The Dove "Campaign for Real Beauty" photo retouching controversy was left as an unresolved disagreement between truth-in-advertising purists and photo professionals who say retouching is a necessity. Television and movies may be moving in the opposite direction; a lighter touch with makeup is needed in the face of exacting HD cameras. But for print ads of all kinds, the wonders of Photoshop manipulation will prevail. James Danziger, the photo gallerist who represents celebrity image producer Annie Leibovitz, weighs in with a cogent postscript to the Dove controversy and its legacy: "We are living in both the digital age and the age of hypocrisy.":
Any photograph used in a magazine, a billboard, an album cover, whatever - can only be presumed to be a photo-based illustration. The issue, which Dove's well-intentioned campaign addressed, is the effect these illustrations have on the psyche, self-esteem, and well-being of women (in particular) not to mention the unrealistic view men might have of women. It brings to mind the shock the eminent Victorian art critic John Ruskin experienced upon discovering his wife's pubic hair, after which he was unable to consummate the marriage. Divorce followed shortly.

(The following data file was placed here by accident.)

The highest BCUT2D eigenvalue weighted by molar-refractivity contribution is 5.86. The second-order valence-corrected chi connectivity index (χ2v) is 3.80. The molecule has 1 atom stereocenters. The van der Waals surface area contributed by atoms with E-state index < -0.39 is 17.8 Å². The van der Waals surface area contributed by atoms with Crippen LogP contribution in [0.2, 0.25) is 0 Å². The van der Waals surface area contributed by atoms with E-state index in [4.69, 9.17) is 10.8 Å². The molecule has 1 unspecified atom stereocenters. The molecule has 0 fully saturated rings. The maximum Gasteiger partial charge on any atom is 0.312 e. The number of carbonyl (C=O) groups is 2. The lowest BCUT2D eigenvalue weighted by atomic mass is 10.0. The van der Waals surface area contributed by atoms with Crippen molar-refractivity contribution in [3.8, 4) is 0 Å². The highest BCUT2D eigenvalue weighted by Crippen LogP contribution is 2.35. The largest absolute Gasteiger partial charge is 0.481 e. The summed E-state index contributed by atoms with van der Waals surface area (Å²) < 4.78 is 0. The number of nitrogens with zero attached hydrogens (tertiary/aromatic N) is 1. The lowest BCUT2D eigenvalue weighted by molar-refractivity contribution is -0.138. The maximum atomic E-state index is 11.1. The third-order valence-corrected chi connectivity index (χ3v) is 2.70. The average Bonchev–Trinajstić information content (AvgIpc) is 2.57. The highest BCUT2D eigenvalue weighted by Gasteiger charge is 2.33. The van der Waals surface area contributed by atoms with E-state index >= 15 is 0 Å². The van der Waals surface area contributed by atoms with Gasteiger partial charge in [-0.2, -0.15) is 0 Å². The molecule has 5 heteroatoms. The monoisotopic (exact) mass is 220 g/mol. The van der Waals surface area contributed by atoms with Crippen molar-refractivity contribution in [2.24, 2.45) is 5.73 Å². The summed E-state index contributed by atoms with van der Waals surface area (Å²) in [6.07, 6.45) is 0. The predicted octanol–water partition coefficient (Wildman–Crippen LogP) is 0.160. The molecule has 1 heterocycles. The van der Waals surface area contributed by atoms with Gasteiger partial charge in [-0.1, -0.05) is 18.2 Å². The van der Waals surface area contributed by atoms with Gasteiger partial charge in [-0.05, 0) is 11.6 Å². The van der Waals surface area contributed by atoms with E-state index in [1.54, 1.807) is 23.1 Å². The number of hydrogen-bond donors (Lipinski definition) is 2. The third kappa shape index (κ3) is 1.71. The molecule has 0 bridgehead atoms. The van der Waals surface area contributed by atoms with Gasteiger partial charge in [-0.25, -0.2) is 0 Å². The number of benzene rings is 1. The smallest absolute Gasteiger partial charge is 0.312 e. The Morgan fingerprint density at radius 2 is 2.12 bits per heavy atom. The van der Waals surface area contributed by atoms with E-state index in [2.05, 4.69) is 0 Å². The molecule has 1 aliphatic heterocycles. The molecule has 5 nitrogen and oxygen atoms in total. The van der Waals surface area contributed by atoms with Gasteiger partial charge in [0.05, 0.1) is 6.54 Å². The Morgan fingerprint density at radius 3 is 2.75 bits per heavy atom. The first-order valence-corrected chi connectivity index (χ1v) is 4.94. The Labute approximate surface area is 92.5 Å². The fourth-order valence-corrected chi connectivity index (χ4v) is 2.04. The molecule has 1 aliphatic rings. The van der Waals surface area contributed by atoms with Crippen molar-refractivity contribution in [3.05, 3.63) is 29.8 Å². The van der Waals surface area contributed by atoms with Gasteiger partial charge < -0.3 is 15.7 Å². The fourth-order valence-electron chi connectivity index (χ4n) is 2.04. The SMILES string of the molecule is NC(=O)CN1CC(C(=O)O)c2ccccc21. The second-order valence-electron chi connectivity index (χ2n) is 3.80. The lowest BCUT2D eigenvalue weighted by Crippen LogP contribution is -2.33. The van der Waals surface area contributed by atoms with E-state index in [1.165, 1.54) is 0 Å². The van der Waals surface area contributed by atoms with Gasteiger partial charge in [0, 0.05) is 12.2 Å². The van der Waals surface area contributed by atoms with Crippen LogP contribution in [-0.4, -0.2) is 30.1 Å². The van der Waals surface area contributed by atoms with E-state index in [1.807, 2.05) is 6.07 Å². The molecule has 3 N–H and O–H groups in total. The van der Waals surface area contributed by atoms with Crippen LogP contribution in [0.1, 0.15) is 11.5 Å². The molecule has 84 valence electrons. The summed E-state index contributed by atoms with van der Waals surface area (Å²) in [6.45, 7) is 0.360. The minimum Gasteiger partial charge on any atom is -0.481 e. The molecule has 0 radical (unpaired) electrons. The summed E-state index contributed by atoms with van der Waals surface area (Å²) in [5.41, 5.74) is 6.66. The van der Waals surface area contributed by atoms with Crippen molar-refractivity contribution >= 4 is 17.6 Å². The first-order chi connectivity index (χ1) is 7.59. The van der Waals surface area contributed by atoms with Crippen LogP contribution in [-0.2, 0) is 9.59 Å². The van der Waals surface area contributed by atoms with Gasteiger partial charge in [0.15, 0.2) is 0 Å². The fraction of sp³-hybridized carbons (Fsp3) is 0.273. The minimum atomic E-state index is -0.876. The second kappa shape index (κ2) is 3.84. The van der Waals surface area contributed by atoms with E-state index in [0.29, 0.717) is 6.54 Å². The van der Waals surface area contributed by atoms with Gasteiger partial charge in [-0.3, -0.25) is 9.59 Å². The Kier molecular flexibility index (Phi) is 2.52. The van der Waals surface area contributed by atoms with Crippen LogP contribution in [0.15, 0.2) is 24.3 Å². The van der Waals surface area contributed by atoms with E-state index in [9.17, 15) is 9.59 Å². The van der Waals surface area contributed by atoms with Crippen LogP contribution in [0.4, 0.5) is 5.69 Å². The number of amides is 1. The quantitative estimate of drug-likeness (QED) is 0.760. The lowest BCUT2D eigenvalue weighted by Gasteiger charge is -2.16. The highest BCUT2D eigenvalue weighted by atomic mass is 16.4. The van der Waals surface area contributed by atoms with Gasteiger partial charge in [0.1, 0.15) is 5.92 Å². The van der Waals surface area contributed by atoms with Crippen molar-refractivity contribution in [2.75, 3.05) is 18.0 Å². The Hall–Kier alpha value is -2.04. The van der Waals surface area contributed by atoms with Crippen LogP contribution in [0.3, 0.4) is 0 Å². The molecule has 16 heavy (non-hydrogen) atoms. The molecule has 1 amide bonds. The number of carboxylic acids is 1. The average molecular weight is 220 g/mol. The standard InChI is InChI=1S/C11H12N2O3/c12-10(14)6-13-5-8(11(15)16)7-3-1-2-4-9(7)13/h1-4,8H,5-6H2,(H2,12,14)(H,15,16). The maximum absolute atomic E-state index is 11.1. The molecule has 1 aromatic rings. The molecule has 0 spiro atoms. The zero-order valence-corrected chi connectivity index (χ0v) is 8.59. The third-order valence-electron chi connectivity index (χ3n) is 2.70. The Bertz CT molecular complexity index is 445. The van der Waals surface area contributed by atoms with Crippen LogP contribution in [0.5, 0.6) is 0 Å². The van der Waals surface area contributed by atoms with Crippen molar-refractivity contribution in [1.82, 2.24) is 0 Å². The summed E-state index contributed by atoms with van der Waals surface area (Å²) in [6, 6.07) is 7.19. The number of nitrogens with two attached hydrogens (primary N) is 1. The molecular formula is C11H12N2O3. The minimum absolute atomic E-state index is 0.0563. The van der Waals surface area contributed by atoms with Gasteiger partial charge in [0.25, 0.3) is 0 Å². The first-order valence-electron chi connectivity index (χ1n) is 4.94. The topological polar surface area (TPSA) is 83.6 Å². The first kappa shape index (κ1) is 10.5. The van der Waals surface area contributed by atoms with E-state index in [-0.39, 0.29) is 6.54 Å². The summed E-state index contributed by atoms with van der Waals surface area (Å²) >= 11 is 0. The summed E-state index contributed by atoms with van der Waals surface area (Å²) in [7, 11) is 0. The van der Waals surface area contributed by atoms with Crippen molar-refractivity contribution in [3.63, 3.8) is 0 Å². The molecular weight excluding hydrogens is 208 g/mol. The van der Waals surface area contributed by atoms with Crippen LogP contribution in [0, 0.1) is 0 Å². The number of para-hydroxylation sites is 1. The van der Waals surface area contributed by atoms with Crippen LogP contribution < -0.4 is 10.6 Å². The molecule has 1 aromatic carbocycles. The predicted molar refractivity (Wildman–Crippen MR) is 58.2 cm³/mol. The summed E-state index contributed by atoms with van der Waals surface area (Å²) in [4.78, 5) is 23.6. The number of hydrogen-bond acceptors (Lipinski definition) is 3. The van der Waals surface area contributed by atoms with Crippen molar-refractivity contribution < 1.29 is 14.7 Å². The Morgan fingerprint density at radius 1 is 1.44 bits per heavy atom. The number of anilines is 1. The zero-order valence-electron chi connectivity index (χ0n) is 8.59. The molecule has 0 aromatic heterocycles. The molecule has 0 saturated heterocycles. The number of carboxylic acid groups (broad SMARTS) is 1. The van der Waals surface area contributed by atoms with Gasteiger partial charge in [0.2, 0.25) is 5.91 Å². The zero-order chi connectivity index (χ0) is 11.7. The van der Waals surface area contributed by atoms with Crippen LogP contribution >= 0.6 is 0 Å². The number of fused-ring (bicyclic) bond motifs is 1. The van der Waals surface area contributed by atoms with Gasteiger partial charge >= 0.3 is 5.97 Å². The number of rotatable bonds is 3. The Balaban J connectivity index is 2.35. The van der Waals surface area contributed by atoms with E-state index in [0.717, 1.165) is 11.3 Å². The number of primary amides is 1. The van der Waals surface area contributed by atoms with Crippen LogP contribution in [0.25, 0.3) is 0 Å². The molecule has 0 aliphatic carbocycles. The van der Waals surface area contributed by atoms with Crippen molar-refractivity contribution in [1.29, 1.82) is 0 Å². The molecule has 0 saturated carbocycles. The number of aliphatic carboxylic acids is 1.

The hypocrisy that Dove is now being accused of is understandable but perhaps not of a Spitzerian magnitude. However, it is compounded by the fact that the product their ads were pushing were skin firming, cellulite reducing creams. Oh the double standards! So perhaps we should agree that we are living in both the digital age and the age of hypocrisy.